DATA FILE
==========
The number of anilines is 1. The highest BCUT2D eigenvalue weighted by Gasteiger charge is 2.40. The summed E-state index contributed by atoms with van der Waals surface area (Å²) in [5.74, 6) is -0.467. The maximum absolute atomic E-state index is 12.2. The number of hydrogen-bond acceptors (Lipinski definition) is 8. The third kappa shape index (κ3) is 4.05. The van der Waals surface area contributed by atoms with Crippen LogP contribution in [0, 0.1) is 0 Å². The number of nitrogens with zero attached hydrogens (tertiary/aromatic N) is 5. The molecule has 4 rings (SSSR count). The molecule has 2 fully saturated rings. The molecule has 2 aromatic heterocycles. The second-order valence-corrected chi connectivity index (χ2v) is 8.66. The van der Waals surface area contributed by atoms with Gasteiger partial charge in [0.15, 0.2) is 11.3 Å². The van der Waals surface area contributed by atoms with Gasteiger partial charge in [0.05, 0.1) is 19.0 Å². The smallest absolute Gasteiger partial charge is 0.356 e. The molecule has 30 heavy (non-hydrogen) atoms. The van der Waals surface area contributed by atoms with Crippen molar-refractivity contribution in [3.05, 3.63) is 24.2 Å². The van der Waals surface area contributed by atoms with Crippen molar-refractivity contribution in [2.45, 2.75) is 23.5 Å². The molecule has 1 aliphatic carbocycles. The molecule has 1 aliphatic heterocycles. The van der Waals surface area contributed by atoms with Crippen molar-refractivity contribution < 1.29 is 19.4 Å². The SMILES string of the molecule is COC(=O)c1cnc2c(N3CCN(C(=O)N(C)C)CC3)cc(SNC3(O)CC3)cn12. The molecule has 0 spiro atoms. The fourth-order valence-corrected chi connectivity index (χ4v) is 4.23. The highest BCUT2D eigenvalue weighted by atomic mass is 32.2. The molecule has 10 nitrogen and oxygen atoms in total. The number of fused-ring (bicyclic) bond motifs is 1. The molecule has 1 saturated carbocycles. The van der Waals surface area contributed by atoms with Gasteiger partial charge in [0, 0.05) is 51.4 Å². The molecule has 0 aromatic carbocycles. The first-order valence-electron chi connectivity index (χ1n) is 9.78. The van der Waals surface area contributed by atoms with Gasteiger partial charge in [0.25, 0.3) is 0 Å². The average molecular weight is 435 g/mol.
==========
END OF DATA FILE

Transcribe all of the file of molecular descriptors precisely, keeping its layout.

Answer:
The number of anilines is 1. The highest BCUT2D eigenvalue weighted by Gasteiger charge is 2.40. The summed E-state index contributed by atoms with van der Waals surface area (Å²) in [5.74, 6) is -0.467. The maximum absolute atomic E-state index is 12.2. The number of hydrogen-bond acceptors (Lipinski definition) is 8. The third kappa shape index (κ3) is 4.05. The van der Waals surface area contributed by atoms with Crippen LogP contribution in [0, 0.1) is 0 Å². The number of nitrogens with zero attached hydrogens (tertiary/aromatic N) is 5. The molecule has 4 rings (SSSR count). The molecule has 2 fully saturated rings. The molecule has 2 aromatic heterocycles. The second-order valence-corrected chi connectivity index (χ2v) is 8.66. The van der Waals surface area contributed by atoms with Gasteiger partial charge in [0.15, 0.2) is 11.3 Å². The van der Waals surface area contributed by atoms with Gasteiger partial charge in [0.05, 0.1) is 19.0 Å². The smallest absolute Gasteiger partial charge is 0.356 e. The molecule has 30 heavy (non-hydrogen) atoms. The van der Waals surface area contributed by atoms with Crippen molar-refractivity contribution in [3.05, 3.63) is 24.2 Å². The van der Waals surface area contributed by atoms with Crippen molar-refractivity contribution in [2.45, 2.75) is 23.5 Å². The molecule has 1 aliphatic carbocycles. The molecule has 1 aliphatic heterocycles. The van der Waals surface area contributed by atoms with Crippen molar-refractivity contribution < 1.29 is 19.4 Å². The SMILES string of the molecule is COC(=O)c1cnc2c(N3CCN(C(=O)N(C)C)CC3)cc(SNC3(O)CC3)cn12. The molecule has 0 spiro atoms. The fourth-order valence-corrected chi connectivity index (χ4v) is 4.23. The highest BCUT2D eigenvalue weighted by atomic mass is 32.2. The molecule has 10 nitrogen and oxygen atoms in total. The number of fused-ring (bicyclic) bond motifs is 1. The molecule has 1 saturated carbocycles. The van der Waals surface area contributed by atoms with Gasteiger partial charge in [0, 0.05) is 51.4 Å². The molecule has 0 aromatic carbocycles. The first-order valence-electron chi connectivity index (χ1n) is 9.78. The van der Waals surface area contributed by atoms with Gasteiger partial charge in [0.25, 0.3) is 0 Å². The average molecular weight is 435 g/mol.